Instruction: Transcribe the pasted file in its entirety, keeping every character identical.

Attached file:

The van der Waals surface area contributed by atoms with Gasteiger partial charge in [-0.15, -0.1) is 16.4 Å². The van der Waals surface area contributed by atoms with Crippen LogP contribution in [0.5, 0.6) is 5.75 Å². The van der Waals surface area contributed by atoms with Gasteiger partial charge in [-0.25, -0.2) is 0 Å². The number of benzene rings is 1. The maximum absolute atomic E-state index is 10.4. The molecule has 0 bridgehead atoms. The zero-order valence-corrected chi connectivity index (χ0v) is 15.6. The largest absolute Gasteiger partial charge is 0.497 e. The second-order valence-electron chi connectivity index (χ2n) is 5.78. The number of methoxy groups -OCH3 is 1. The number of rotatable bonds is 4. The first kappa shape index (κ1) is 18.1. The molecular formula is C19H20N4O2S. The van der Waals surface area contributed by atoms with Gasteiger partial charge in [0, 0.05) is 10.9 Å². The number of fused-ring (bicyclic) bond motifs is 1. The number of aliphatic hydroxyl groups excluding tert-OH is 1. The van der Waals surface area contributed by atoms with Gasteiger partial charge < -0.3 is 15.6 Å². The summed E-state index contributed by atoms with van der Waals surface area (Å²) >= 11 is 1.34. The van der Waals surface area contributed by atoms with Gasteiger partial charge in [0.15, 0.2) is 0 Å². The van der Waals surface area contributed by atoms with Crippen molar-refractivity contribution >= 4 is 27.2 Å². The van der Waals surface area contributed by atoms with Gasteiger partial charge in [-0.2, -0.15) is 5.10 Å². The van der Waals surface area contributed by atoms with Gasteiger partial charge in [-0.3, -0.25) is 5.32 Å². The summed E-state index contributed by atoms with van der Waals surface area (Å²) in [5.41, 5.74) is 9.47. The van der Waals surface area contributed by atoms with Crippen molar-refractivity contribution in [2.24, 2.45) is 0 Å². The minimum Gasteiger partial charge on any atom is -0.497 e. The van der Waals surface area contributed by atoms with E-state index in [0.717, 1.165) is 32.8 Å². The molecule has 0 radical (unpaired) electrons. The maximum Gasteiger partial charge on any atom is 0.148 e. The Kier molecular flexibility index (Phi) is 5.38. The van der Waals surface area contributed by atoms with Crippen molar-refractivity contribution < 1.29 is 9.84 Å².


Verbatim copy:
The van der Waals surface area contributed by atoms with Gasteiger partial charge in [-0.15, -0.1) is 16.4 Å². The van der Waals surface area contributed by atoms with Crippen LogP contribution in [0.5, 0.6) is 5.75 Å². The van der Waals surface area contributed by atoms with Gasteiger partial charge in [-0.25, -0.2) is 0 Å². The number of benzene rings is 1. The maximum absolute atomic E-state index is 10.4. The molecule has 0 bridgehead atoms. The zero-order valence-corrected chi connectivity index (χ0v) is 15.6. The largest absolute Gasteiger partial charge is 0.497 e. The second-order valence-electron chi connectivity index (χ2n) is 5.78. The number of methoxy groups -OCH3 is 1. The number of rotatable bonds is 4. The first kappa shape index (κ1) is 18.1. The molecular formula is C19H20N4O2S. The van der Waals surface area contributed by atoms with Gasteiger partial charge in [0, 0.05) is 10.9 Å². The number of fused-ring (bicyclic) bond motifs is 1. The number of aliphatic hydroxyl groups excluding tert-OH is 1. The van der Waals surface area contributed by atoms with Gasteiger partial charge < -0.3 is 15.6 Å². The summed E-state index contributed by atoms with van der Waals surface area (Å²) >= 11 is 1.34. The van der Waals surface area contributed by atoms with Gasteiger partial charge in [0.15, 0.2) is 0 Å². The van der Waals surface area contributed by atoms with Crippen molar-refractivity contribution >= 4 is 27.2 Å². The van der Waals surface area contributed by atoms with Gasteiger partial charge in [-0.2, -0.15) is 5.10 Å². The van der Waals surface area contributed by atoms with Gasteiger partial charge in [-0.3, -0.25) is 5.32 Å². The summed E-state index contributed by atoms with van der Waals surface area (Å²) in [5.41, 5.74) is 9.47. The van der Waals surface area contributed by atoms with Crippen molar-refractivity contribution in [2.24, 2.45) is 0 Å². The minimum Gasteiger partial charge on any atom is -0.497 e. The van der Waals surface area contributed by atoms with E-state index in [0.717, 1.165) is 32.8 Å². The molecule has 0 radical (unpaired) electrons. The maximum Gasteiger partial charge on any atom is 0.148 e. The Kier molecular flexibility index (Phi) is 5.38. The van der Waals surface area contributed by atoms with Crippen molar-refractivity contribution < 1.29 is 9.84 Å².